Clonaid under the microscope: A history of unsubstiated claims
The New York Times, via The International Herald Tribune, Jan. 1, 2003
Gina Kolata and Kenneth Chang
Clonaid, the company that says it has produced the first human clone, has made astonishing claims in the past that were not substantiated. And the journalist whom Clonaid has appointed to authenticate its latest claim was once an intermediary between a couple who wanted cloning services and a scientist who wanted to provide them, the scientist says.
Clonaid was founded in 1997 by Claude Vorilhon, the leader of a religious sect that believes space travelers populated Earth through cloning and that humanity’s mission is to clone. When he formed the company, the leader, who calls himself Rael, had an express purpose in mind, Clonaid’s vice president, Thomas Kaenzig, said in an interview this week.
“It was a project to create controversy,” Kaenzig said. “That was his mission, to wake people up.” Though the company advertised a cloning service, it was hardly ready to provide it. For three years, Clonaid “was just a post office box in the Bahamas,” Kaenzig said. “There was no research going on.”
But by the spring of 2001, Clonaid’s research director, Brigitte Boisselier, who is a chemist, a Raelian bishop and now the company’s chief executive, had begun telling of a secret Clonaid laboratory in the United States.
“She was very coy about it,” said an official at the U.S. Food and Drug Administration, whose approval would have been required for any human-cloning work in the United States. “She said, ‘I have a lab, but I won’t tell you where it is.'”
But the food and drug agency’s office of criminal investigation soon found it, in a rented room at an abandoned high school in Nitro, West Virginia.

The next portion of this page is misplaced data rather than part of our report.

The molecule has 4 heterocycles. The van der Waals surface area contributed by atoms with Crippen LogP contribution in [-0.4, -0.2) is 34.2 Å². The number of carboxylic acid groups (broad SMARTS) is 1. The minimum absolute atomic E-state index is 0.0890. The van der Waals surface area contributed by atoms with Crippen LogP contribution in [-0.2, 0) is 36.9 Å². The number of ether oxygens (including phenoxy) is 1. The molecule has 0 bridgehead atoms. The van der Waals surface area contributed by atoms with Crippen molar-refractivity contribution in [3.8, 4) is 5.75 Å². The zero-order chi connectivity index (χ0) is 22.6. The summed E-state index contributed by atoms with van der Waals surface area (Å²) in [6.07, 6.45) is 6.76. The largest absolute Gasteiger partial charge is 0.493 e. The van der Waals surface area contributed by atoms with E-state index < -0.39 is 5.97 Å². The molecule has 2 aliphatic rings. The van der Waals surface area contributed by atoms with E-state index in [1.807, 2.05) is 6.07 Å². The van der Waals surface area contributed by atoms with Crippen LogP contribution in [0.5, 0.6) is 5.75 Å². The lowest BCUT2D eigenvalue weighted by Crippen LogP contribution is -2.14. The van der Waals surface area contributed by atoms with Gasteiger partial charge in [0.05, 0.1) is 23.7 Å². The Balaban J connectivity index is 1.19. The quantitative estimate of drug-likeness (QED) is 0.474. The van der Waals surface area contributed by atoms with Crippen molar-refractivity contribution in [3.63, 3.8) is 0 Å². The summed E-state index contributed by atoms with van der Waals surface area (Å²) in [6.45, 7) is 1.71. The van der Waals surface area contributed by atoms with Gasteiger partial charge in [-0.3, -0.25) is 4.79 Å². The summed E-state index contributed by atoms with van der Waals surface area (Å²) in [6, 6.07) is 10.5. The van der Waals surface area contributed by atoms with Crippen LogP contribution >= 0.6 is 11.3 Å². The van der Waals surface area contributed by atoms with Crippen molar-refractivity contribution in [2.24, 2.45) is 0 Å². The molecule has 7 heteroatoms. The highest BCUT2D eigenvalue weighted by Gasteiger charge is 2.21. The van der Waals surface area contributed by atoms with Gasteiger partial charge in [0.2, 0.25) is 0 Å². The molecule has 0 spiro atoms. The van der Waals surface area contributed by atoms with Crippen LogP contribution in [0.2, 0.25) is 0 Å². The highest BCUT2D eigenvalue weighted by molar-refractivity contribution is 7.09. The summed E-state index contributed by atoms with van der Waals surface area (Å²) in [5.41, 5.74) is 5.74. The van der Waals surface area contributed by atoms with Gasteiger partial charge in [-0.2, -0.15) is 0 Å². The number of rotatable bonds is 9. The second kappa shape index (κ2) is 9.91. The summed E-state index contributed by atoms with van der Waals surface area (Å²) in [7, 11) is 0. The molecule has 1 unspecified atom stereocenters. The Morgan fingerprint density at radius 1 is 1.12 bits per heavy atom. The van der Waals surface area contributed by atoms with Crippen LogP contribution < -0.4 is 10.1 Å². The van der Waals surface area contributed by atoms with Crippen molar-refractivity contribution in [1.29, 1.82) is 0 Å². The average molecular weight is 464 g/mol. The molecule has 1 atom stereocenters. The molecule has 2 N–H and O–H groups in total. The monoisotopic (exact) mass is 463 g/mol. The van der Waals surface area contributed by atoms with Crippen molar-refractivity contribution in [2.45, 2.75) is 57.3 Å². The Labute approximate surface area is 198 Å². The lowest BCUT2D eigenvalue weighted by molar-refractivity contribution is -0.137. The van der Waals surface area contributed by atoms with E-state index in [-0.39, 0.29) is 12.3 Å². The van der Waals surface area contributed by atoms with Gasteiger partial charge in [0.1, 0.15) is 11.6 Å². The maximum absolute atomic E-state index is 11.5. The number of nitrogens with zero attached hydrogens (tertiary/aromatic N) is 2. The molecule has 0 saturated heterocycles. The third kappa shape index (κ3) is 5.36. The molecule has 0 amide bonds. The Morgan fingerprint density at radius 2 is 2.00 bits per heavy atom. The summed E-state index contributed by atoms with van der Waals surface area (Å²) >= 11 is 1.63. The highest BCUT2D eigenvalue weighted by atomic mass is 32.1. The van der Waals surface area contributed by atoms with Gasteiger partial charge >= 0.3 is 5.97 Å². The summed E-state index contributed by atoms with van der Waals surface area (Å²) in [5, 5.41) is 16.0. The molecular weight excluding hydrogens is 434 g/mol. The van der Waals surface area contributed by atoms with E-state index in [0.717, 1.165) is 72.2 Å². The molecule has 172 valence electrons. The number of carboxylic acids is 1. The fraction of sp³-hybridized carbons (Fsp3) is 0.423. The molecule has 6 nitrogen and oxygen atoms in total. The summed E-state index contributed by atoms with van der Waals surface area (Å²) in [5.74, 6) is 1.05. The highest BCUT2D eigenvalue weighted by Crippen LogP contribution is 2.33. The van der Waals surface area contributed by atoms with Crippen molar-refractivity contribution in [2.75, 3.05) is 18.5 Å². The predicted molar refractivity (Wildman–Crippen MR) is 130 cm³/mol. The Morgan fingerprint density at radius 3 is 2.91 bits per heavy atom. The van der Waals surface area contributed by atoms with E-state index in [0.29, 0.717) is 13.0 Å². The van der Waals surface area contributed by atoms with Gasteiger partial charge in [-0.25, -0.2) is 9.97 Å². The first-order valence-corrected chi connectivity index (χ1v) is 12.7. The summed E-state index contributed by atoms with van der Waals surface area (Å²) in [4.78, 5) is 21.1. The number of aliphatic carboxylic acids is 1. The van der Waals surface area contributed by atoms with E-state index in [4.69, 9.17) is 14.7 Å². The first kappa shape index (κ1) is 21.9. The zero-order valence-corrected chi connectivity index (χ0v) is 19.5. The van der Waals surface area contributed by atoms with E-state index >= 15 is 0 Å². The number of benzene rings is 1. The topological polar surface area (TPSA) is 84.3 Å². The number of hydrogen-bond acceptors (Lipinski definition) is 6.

The environment there was hardly ideal for research, said the official, who would speak only on the condition of anonymity. Insects flew through the open windows, possibly from a nearby barn. “There was no place where sterile conditions could be had,” the official said, and the researcher there was a graduate student who seemed woefully unprepared.
“The lab notebooks were reviewed by our staff scientists,” the agency official said. “They were inadequate” to document scientific research.
The work under way was not even with human cells. The graduate student had obtained cow ovaries from a slaughterhouse and was trying to extract eggs from them. “The notebooks had a sketchy page and a half: ‘We went to the slaughterhouse and got some ovaries,'” the official reported.
But the equipment in the lab was state of the art, the official said. It had been bought by a grieving father whose 10-month-old son had died of congenital heart disease and who wanted to clone him. The father, Mark Hunt, a lawyer and former West Virginia state legislator, had obtained the equipment from a fertility lab that was going out of business. Accounts of how much he paid vary, but Michael Guillen, the journalist appointed by Clonaid in the current case, said on an ABC News television program a year ago that Hunt had spent $200,000.